Miss Barnhardt has held forth on the question of salvation, and while it is interesting as always, it really isn’t one of her more successful ventures, as a logical case. (This probably won’t be any better.) Indeed, after starting with the headline “There is no salvation outside the Catholic Church”, she ends up with a doctrinally-correct example of somebody who IS saved outside of the Catholic Church.
The problem is in equivocation of terms: what is the Church?
There is One, and it is the Church of Jesus Christ. Not the Church of Ann Barnhardt, Jeffrey Quick, or Pope Francis. Not even the Church of St. Peter, though since Jesus put him in charge, it has a unique claim over all others. And who is in the Church of Jesus? Whoever Jesus says is there. Who is that? We don’t know. We have a pretty good idea what is needed, through the Magisterium. And we do know that “Unless you eat of the flesh of the Son of Man…you have no life in you” (John 6:53), which should give pause to followers of any denomination that does not accept the Real Presence, which is most of them. But we can’t say that any earthly church is coterminous with the Church of Jesus. There are “Catholics” (like Ann’s catechist who believes that reincarnation is possible) who are probably not part of the Church. And Native Americans who never got to hear the Gospel (OK, Mormons, I’ll throw you a bone and say they lived after 421 AD.) who are part of that Church. We could compare this to the Bokononist theology of Kurt Vonnegut’s Cat’s Cradle. The Church is a karass, a group assembled by God to do His Will. The churches are false karasses, or granfalloons: groups which think they exist to do God’s will, but don’t really.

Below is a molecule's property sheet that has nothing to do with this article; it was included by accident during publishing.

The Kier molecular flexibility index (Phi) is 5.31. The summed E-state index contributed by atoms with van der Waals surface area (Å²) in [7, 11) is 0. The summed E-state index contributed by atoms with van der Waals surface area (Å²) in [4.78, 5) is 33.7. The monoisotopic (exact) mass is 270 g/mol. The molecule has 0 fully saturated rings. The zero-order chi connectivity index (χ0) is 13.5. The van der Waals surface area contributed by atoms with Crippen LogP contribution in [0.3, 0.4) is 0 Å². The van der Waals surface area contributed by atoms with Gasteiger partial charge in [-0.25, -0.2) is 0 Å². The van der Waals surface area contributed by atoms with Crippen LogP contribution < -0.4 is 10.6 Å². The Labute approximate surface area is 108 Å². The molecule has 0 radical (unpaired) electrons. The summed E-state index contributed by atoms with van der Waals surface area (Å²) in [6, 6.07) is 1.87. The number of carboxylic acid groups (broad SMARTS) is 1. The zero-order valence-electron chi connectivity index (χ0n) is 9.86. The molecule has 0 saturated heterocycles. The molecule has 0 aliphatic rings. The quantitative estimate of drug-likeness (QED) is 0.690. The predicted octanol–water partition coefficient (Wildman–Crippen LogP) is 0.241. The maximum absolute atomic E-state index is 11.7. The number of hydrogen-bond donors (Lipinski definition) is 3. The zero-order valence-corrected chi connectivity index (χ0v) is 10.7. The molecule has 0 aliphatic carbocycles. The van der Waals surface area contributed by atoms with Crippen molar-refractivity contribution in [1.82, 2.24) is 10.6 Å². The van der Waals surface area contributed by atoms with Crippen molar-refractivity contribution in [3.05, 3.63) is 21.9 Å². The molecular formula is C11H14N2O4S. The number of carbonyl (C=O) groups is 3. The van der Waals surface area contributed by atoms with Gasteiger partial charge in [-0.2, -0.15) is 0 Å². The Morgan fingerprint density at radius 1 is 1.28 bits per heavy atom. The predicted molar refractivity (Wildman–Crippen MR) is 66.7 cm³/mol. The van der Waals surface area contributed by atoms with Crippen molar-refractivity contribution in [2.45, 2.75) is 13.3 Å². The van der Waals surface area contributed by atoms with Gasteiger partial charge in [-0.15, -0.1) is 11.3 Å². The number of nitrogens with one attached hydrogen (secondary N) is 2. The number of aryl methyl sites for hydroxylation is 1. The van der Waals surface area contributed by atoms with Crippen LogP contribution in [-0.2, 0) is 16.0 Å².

Now, there’s a thing called “mere Christianity”, the core beliefs, the stuff in the Nicene Creed. Is that enough to get you into Heaven? I’d like to think so. But how much false-doctrine BS is God willing to put up with? I don’t know, and am not anxious to personally find out. It’s a doctrine that if you’ve been part of the one true earthly church of Christ, with the fullness of truth, and go off to a sect of lesser truth, your chances of salvation go down radically. (Lumen gentium, 14) But my saintly Lutheran grandmother? I can’t imagine her NOT being saved, if justice exists. I don’t know why one would NOT be part of the Church founded on the rock of Peter, and I certainly wouldn’t take my chances anywhere else. But if an invincibly ignorant person can get in via the Natural Law, the chances of a heretic Christian have to be better. They’ll be set straight soon enough.
The Catholic Church doesn’t even teach Extra (Catholicam) Ecclesiam Nulla Salus in the strict sense. They call it “Feeneyism” after Fr. Leonard Feeney, who spent the first part of his career as a poet (he wrote the texts of most of Theodore Chanler’s art songs) and the last as head of a schismatic community. In between, he got into trouble by converting too many (for the parents/donors) Episcopalian Harvard students to Catholicism and telling them to drop out of school, and compounded it by disobedience (always a bad move for a priest).I suspect that the main problem with Feeneyism is lese majeste; it’s in effect telling the King of Kings who is in His Church.
Note: one of the two Feeneyite communities is on the SPLC “hate group” list because they want to convert Jews, which is apparently anti-Semitic. Any time the Stupid Preposterous Lie Center disses somebody, they rise in my estimation. But Feeney made statements which at least nibble at the edges of anti-Semitism. Also, Fr. Feeney’s most vocal opponent was a Harvard student named Robert Kennedy, for what that’s worth.